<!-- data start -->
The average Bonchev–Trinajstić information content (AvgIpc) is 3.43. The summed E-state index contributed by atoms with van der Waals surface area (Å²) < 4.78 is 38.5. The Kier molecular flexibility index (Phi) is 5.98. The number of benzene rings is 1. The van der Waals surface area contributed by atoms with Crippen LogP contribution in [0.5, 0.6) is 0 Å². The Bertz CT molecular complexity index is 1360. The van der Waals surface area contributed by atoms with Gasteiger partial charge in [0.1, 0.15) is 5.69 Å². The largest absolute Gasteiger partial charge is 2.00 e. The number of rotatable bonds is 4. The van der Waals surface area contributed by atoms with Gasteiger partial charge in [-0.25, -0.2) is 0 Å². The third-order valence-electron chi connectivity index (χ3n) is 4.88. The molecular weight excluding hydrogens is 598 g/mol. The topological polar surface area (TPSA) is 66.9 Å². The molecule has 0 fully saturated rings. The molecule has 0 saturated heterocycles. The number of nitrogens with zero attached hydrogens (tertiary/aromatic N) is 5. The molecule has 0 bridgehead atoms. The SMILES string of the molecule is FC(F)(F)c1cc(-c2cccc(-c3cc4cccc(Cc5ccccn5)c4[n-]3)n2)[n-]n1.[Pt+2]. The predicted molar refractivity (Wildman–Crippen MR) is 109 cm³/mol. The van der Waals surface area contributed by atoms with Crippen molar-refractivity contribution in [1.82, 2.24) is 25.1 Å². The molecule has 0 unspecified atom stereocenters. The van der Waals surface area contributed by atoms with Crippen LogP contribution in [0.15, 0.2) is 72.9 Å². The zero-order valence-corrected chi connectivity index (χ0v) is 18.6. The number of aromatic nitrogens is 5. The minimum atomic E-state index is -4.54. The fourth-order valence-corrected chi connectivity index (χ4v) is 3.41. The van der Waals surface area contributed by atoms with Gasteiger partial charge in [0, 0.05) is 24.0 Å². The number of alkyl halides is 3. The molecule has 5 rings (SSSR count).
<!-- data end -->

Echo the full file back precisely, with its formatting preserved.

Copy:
The average Bonchev–Trinajstić information content (AvgIpc) is 3.43. The summed E-state index contributed by atoms with van der Waals surface area (Å²) < 4.78 is 38.5. The Kier molecular flexibility index (Phi) is 5.98. The number of benzene rings is 1. The van der Waals surface area contributed by atoms with Crippen LogP contribution in [0.5, 0.6) is 0 Å². The Bertz CT molecular complexity index is 1360. The van der Waals surface area contributed by atoms with Gasteiger partial charge in [0.1, 0.15) is 5.69 Å². The largest absolute Gasteiger partial charge is 2.00 e. The number of rotatable bonds is 4. The van der Waals surface area contributed by atoms with Gasteiger partial charge in [-0.25, -0.2) is 0 Å². The third-order valence-electron chi connectivity index (χ3n) is 4.88. The molecular weight excluding hydrogens is 598 g/mol. The topological polar surface area (TPSA) is 66.9 Å². The molecule has 0 fully saturated rings. The molecule has 0 saturated heterocycles. The number of nitrogens with zero attached hydrogens (tertiary/aromatic N) is 5. The molecule has 0 bridgehead atoms. The SMILES string of the molecule is FC(F)(F)c1cc(-c2cccc(-c3cc4cccc(Cc5ccccn5)c4[n-]3)n2)[n-]n1.[Pt+2]. The predicted molar refractivity (Wildman–Crippen MR) is 109 cm³/mol. The van der Waals surface area contributed by atoms with Crippen molar-refractivity contribution in [1.82, 2.24) is 25.1 Å². The molecule has 0 unspecified atom stereocenters. The van der Waals surface area contributed by atoms with Crippen LogP contribution in [0.15, 0.2) is 72.9 Å². The zero-order valence-corrected chi connectivity index (χ0v) is 18.6. The number of aromatic nitrogens is 5. The minimum atomic E-state index is -4.54. The fourth-order valence-corrected chi connectivity index (χ4v) is 3.41. The van der Waals surface area contributed by atoms with Gasteiger partial charge in [0, 0.05) is 24.0 Å². The number of alkyl halides is 3. The molecule has 5 rings (SSSR count).